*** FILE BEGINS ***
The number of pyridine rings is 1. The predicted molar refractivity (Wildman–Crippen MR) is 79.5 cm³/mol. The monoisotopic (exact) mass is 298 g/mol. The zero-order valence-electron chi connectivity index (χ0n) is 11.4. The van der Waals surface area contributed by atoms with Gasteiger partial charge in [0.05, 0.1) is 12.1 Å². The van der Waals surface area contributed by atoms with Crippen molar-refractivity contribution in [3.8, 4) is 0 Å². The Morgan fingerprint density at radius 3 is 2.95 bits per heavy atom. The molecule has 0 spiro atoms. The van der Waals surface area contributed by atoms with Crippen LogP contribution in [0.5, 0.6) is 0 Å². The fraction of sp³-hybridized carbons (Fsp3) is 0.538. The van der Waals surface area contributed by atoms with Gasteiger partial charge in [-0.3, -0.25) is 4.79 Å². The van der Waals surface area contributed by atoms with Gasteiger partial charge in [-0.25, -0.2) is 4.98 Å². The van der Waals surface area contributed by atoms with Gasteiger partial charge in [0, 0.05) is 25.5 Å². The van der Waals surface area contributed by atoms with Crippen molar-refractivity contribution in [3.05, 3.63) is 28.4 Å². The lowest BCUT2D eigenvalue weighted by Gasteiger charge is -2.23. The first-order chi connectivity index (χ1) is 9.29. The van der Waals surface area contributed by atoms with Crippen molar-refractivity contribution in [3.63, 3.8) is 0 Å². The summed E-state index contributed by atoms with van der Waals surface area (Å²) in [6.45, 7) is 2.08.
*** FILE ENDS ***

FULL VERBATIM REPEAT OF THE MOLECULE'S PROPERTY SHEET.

The number of pyridine rings is 1. The predicted molar refractivity (Wildman–Crippen MR) is 79.5 cm³/mol. The monoisotopic (exact) mass is 298 g/mol. The zero-order valence-electron chi connectivity index (χ0n) is 11.4. The van der Waals surface area contributed by atoms with Gasteiger partial charge in [0.05, 0.1) is 12.1 Å². The van der Waals surface area contributed by atoms with Crippen molar-refractivity contribution in [3.8, 4) is 0 Å². The Morgan fingerprint density at radius 3 is 2.95 bits per heavy atom. The molecule has 0 spiro atoms. The van der Waals surface area contributed by atoms with Crippen LogP contribution in [0.5, 0.6) is 0 Å². The fraction of sp³-hybridized carbons (Fsp3) is 0.538. The van der Waals surface area contributed by atoms with Gasteiger partial charge in [-0.3, -0.25) is 4.79 Å². The van der Waals surface area contributed by atoms with Gasteiger partial charge in [-0.25, -0.2) is 4.98 Å². The van der Waals surface area contributed by atoms with Gasteiger partial charge in [0, 0.05) is 25.5 Å². The van der Waals surface area contributed by atoms with Crippen molar-refractivity contribution in [3.05, 3.63) is 28.4 Å². The lowest BCUT2D eigenvalue weighted by Gasteiger charge is -2.23. The first-order chi connectivity index (χ1) is 9.29. The van der Waals surface area contributed by atoms with Crippen molar-refractivity contribution in [3.63, 3.8) is 0 Å². The summed E-state index contributed by atoms with van der Waals surface area (Å²) in [6.45, 7) is 2.08.